EU agrees clamp down rules on data misuse, targeted advertising and illegal content
Tech giants including Meta, Apple, Amazon and Google will have to make their algorithms available to the European Commission and its member states in a new set of rules designed to protect citizens’ data and online rights.
EU negotiators have agreed a new set of rules that will also require platforms to remove illegal products and services as well as placing restrictions on product recommendations and targeted advertising.
Late last week, the European Parliament and the European Council (the body that represents member states) released a statement announcing that they had reached a provisional political agreement on the Digital Services Act (DSA) which it hoped would set the standards for ” a safer and more open digital space for users and a level playing field for companies.”
Under the DSA, the European Commission and member states will have access to the algorithms of very large online platforms – which it defines as “platforms that have more than 45 million users”.
Other requirements include the clear and swift removal of illegal online content, products and services and stronger safeguards to ensure notices are processed in a non-arbitrary and non-discriminatory manner and with respect for fundamental rights, including the freedom of expression and data protection.
Penalties for infringement mean that online platforms and search engines can be fined up to 6% of their global turnover. In the case of very large online platforms the EU Commission will have exclusive power to demand compliance.
Targeted ad and search restrictions
Platforms must inform users about how content is recommended to them and to enable them to choose at least one option not based on profiling.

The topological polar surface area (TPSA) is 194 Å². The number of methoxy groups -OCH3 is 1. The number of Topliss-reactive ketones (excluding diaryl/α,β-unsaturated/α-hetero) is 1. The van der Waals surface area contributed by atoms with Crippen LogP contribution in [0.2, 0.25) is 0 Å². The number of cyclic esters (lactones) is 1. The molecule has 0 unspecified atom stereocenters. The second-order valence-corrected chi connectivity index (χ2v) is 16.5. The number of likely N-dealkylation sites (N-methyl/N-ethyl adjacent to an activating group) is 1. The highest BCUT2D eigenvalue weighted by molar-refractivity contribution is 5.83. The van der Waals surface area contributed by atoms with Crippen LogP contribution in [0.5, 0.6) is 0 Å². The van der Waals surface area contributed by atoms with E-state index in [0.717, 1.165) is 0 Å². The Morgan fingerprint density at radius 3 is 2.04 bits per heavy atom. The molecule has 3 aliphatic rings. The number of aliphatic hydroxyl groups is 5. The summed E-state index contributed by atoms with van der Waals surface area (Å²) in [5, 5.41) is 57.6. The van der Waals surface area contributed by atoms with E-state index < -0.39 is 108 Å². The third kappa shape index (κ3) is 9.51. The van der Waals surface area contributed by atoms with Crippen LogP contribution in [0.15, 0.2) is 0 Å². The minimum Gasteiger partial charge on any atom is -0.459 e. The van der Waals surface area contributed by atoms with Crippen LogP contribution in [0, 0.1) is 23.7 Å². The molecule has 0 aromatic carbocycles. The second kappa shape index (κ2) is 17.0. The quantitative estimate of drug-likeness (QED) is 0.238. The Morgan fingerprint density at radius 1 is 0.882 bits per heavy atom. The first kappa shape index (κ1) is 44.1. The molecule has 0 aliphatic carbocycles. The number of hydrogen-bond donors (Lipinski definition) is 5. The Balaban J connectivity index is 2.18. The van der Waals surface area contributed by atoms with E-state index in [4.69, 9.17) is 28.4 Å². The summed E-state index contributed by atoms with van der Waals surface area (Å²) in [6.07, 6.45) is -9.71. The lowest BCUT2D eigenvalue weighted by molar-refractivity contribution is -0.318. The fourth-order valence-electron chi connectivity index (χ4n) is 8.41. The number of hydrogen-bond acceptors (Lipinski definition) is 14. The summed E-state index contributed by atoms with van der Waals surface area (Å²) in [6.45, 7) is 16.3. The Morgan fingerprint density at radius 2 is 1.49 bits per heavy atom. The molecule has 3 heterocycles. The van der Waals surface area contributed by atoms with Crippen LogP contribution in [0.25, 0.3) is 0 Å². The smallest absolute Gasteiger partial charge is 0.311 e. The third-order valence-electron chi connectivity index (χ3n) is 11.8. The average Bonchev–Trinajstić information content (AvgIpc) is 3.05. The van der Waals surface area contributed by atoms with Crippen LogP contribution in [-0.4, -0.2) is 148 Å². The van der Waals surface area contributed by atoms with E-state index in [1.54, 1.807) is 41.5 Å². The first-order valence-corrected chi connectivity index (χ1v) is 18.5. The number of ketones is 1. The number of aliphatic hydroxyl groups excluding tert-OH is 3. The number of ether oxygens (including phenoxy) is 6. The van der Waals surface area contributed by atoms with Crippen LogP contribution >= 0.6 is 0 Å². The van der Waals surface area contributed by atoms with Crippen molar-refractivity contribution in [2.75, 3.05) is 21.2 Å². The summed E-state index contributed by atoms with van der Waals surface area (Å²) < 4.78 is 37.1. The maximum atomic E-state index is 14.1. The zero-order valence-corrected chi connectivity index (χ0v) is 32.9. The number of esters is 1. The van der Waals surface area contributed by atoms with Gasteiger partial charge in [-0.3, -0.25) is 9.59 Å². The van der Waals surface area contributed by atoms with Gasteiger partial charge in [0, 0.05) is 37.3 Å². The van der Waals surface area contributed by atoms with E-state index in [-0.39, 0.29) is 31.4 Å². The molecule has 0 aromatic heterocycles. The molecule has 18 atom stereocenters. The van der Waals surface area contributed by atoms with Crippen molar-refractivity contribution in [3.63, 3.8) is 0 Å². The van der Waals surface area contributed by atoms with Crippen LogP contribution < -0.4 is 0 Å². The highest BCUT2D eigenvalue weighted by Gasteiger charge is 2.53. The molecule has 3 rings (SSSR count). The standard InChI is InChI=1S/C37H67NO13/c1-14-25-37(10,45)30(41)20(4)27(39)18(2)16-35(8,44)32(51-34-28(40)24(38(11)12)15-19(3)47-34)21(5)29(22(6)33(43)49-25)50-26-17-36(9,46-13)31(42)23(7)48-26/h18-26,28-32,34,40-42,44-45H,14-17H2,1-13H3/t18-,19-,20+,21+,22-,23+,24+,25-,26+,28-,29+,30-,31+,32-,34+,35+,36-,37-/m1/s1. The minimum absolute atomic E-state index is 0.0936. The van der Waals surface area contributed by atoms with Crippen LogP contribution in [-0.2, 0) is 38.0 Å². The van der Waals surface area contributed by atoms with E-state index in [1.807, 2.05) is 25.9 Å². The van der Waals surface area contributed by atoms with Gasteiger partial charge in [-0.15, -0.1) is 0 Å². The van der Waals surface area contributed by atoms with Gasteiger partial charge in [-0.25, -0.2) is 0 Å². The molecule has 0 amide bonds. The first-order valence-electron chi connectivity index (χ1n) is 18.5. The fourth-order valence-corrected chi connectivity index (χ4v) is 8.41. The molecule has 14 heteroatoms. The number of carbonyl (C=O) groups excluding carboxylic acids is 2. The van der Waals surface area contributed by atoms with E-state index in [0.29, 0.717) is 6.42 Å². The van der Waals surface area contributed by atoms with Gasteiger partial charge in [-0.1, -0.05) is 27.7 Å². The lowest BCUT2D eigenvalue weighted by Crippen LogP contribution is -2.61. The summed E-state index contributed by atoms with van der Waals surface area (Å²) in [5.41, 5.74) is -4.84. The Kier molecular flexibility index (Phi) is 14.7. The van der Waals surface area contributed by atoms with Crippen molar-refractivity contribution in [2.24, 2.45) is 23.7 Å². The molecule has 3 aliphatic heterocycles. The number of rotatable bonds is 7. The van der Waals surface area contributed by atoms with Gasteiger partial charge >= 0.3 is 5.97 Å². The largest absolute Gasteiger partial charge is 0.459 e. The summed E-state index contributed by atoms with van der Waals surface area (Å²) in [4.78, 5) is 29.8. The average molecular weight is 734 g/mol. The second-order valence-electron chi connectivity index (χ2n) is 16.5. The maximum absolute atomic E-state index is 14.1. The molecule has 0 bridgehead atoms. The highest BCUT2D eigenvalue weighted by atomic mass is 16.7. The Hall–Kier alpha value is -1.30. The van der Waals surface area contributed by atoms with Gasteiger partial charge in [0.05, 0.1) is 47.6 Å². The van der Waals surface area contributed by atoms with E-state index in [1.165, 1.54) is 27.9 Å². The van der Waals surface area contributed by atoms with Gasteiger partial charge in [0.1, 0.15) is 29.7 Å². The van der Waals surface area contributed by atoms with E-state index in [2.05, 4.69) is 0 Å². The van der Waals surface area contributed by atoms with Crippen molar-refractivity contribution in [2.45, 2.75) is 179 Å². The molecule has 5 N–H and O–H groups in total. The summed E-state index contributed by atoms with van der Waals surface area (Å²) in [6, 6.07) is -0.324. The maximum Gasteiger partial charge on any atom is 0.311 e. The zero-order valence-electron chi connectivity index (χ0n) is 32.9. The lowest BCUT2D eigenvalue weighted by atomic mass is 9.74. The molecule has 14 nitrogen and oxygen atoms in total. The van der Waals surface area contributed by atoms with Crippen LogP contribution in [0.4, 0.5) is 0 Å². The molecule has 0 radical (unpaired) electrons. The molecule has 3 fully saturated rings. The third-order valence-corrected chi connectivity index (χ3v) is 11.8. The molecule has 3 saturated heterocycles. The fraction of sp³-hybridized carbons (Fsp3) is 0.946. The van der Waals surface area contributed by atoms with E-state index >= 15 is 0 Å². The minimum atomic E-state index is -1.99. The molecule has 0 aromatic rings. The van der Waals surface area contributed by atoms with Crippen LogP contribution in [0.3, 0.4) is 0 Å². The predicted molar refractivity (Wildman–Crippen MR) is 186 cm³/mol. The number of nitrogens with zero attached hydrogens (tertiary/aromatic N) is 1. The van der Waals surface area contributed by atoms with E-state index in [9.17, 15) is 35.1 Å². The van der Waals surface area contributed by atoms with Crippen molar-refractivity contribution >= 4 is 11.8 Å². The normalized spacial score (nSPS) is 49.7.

Targeted advertising is banned when it comes to sensitive data (based on sexual orientation, religion, ethnicity for instance); Targeting of advertising to minors meanwhile, will be banned outright.
Platforms will also be prevented from ‘nudging’ people to use their service by giving them more prominence in search results, for instance, while cancelling a subscription service should be as easy as signing up for it.
Larger online platforms will be obliged, under the DSA to assess and mitigate systemic risks and will be subject to annual independent audits.
The EC will also have the power to require large platforms to limit urgent threats in time of public security or health crises.
The EC said that it plans to give SMEs more time to apply the new rules and will monitor the potential economic effects closely.
Once the draft text is finalised, the European Parliament and the Council will formally approve the act, which will come into force 20 days after its publication in the official journal. Rules will start to apply after 15 months.
Parliamentary rapporteur Christel Schaldemose said that the act would “set new global standards” by giving citizens “better control over how their data is used” by platforms and big tech companies.
“For the European Parliament, additional obligations on algorithmic transparency and disinformation are important achievements,” she said, adding that the rules “guarantee more choice for users and new obligations for platforms on targeted ads, including bans to target minors and restricting data harvesting for profiling.”
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